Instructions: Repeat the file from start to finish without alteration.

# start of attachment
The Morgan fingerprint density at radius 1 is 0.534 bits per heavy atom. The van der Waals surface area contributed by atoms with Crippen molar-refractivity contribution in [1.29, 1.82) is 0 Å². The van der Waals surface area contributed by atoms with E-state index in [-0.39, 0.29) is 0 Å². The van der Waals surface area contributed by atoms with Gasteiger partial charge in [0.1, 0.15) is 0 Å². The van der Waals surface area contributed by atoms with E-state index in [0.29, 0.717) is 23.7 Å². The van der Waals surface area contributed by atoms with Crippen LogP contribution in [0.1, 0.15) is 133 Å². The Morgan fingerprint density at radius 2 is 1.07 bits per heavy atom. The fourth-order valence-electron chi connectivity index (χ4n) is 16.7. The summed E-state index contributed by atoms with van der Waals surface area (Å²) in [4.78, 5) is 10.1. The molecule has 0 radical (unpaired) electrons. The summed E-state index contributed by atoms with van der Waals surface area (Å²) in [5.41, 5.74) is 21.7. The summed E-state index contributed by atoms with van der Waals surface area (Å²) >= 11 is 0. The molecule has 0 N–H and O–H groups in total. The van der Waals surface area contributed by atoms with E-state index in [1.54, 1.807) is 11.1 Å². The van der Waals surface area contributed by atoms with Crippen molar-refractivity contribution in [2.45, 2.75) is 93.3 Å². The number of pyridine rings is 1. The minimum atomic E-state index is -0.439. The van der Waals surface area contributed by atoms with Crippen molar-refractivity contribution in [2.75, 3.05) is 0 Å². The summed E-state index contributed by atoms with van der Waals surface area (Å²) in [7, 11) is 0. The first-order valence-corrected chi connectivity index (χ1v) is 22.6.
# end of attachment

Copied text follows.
The Morgan fingerprint density at radius 1 is 0.534 bits per heavy atom. The van der Waals surface area contributed by atoms with Crippen molar-refractivity contribution in [1.29, 1.82) is 0 Å². The van der Waals surface area contributed by atoms with E-state index in [-0.39, 0.29) is 0 Å². The van der Waals surface area contributed by atoms with Gasteiger partial charge in [0.1, 0.15) is 0 Å². The van der Waals surface area contributed by atoms with E-state index in [0.29, 0.717) is 23.7 Å². The van der Waals surface area contributed by atoms with Crippen LogP contribution in [0.1, 0.15) is 133 Å². The Morgan fingerprint density at radius 2 is 1.07 bits per heavy atom. The fourth-order valence-electron chi connectivity index (χ4n) is 16.7. The summed E-state index contributed by atoms with van der Waals surface area (Å²) in [4.78, 5) is 10.1. The molecule has 0 radical (unpaired) electrons. The summed E-state index contributed by atoms with van der Waals surface area (Å²) in [5.41, 5.74) is 21.7. The summed E-state index contributed by atoms with van der Waals surface area (Å²) >= 11 is 0. The molecule has 0 N–H and O–H groups in total. The van der Waals surface area contributed by atoms with E-state index in [1.54, 1.807) is 11.1 Å². The van der Waals surface area contributed by atoms with Crippen molar-refractivity contribution in [2.45, 2.75) is 93.3 Å². The number of pyridine rings is 1. The minimum atomic E-state index is -0.439. The van der Waals surface area contributed by atoms with Crippen molar-refractivity contribution in [2.75, 3.05) is 0 Å². The summed E-state index contributed by atoms with van der Waals surface area (Å²) in [7, 11) is 0. The first-order valence-corrected chi connectivity index (χ1v) is 22.6.